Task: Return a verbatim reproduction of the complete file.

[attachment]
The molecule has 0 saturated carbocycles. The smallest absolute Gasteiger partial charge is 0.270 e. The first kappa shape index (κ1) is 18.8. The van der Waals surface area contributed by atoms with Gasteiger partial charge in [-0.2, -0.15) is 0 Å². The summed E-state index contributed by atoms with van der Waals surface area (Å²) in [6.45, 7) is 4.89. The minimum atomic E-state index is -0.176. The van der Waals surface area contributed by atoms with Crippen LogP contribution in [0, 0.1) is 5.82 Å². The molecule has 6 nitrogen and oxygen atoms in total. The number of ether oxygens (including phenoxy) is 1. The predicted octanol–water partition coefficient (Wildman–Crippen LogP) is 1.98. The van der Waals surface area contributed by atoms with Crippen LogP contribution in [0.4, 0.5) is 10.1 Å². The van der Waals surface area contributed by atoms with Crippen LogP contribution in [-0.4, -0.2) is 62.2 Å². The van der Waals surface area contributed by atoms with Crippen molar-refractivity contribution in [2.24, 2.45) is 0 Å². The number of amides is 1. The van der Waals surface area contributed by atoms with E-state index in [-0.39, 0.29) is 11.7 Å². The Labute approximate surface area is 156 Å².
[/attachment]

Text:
The molecule has 0 saturated carbocycles. The smallest absolute Gasteiger partial charge is 0.270 e. The first kappa shape index (κ1) is 18.8. The van der Waals surface area contributed by atoms with Gasteiger partial charge in [-0.2, -0.15) is 0 Å². The summed E-state index contributed by atoms with van der Waals surface area (Å²) in [6.45, 7) is 4.89. The minimum atomic E-state index is -0.176. The van der Waals surface area contributed by atoms with Crippen LogP contribution in [0, 0.1) is 5.82 Å². The molecule has 6 nitrogen and oxygen atoms in total. The number of ether oxygens (including phenoxy) is 1. The predicted octanol–water partition coefficient (Wildman–Crippen LogP) is 1.98. The van der Waals surface area contributed by atoms with Crippen LogP contribution in [0.4, 0.5) is 10.1 Å². The van der Waals surface area contributed by atoms with Crippen LogP contribution in [-0.4, -0.2) is 62.2 Å². The van der Waals surface area contributed by atoms with Crippen molar-refractivity contribution in [2.24, 2.45) is 0 Å². The number of amides is 1. The van der Waals surface area contributed by atoms with E-state index in [-0.39, 0.29) is 11.7 Å². The Labute approximate surface area is 156 Å².